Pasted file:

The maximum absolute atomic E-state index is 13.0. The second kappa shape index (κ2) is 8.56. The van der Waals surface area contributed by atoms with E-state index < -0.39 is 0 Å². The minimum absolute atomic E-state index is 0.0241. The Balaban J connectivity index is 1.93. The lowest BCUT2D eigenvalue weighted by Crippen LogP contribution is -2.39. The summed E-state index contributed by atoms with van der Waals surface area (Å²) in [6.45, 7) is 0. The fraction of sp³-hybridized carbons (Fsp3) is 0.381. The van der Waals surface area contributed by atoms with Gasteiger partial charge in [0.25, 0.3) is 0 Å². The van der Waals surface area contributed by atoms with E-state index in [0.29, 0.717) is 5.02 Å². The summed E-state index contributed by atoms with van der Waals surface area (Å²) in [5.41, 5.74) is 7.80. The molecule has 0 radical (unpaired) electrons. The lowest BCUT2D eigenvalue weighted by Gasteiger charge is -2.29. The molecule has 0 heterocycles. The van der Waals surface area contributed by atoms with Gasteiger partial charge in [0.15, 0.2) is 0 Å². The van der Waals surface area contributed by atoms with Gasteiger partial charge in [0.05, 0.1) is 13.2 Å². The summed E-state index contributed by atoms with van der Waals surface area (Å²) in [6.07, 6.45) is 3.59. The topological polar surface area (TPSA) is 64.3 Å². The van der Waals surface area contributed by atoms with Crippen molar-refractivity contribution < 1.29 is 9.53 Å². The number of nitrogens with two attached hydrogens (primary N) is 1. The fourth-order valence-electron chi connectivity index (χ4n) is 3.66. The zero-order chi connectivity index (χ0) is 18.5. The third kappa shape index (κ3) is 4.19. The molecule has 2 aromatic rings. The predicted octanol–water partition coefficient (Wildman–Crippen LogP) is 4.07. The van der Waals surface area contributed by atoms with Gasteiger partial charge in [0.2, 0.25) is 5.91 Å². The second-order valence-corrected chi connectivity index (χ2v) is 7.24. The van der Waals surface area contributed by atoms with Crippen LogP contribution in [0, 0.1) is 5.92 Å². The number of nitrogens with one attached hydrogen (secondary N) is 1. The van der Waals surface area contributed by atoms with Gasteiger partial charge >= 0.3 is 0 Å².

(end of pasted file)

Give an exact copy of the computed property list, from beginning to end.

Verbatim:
The maximum absolute atomic E-state index is 13.0. The second kappa shape index (κ2) is 8.56. The van der Waals surface area contributed by atoms with E-state index < -0.39 is 0 Å². The minimum absolute atomic E-state index is 0.0241. The Balaban J connectivity index is 1.93. The lowest BCUT2D eigenvalue weighted by Crippen LogP contribution is -2.39. The summed E-state index contributed by atoms with van der Waals surface area (Å²) in [6.45, 7) is 0. The fraction of sp³-hybridized carbons (Fsp3) is 0.381. The van der Waals surface area contributed by atoms with Gasteiger partial charge in [0.25, 0.3) is 0 Å². The van der Waals surface area contributed by atoms with E-state index in [0.29, 0.717) is 5.02 Å². The summed E-state index contributed by atoms with van der Waals surface area (Å²) in [5.41, 5.74) is 7.80. The molecule has 0 radical (unpaired) electrons. The lowest BCUT2D eigenvalue weighted by Gasteiger charge is -2.29. The molecule has 0 heterocycles. The van der Waals surface area contributed by atoms with Gasteiger partial charge in [0.15, 0.2) is 0 Å². The van der Waals surface area contributed by atoms with Gasteiger partial charge in [0.05, 0.1) is 13.2 Å². The summed E-state index contributed by atoms with van der Waals surface area (Å²) in [6.07, 6.45) is 3.59. The topological polar surface area (TPSA) is 64.3 Å². The van der Waals surface area contributed by atoms with Crippen molar-refractivity contribution < 1.29 is 9.53 Å². The number of nitrogens with two attached hydrogens (primary N) is 1. The fourth-order valence-electron chi connectivity index (χ4n) is 3.66. The zero-order chi connectivity index (χ0) is 18.5. The third kappa shape index (κ3) is 4.19. The molecule has 2 aromatic rings. The predicted octanol–water partition coefficient (Wildman–Crippen LogP) is 4.07. The van der Waals surface area contributed by atoms with Gasteiger partial charge in [0.2, 0.25) is 5.91 Å². The second-order valence-corrected chi connectivity index (χ2v) is 7.24. The van der Waals surface area contributed by atoms with Crippen LogP contribution in [0, 0.1) is 5.92 Å². The number of nitrogens with one attached hydrogen (secondary N) is 1. The van der Waals surface area contributed by atoms with Gasteiger partial charge >= 0.3 is 0 Å².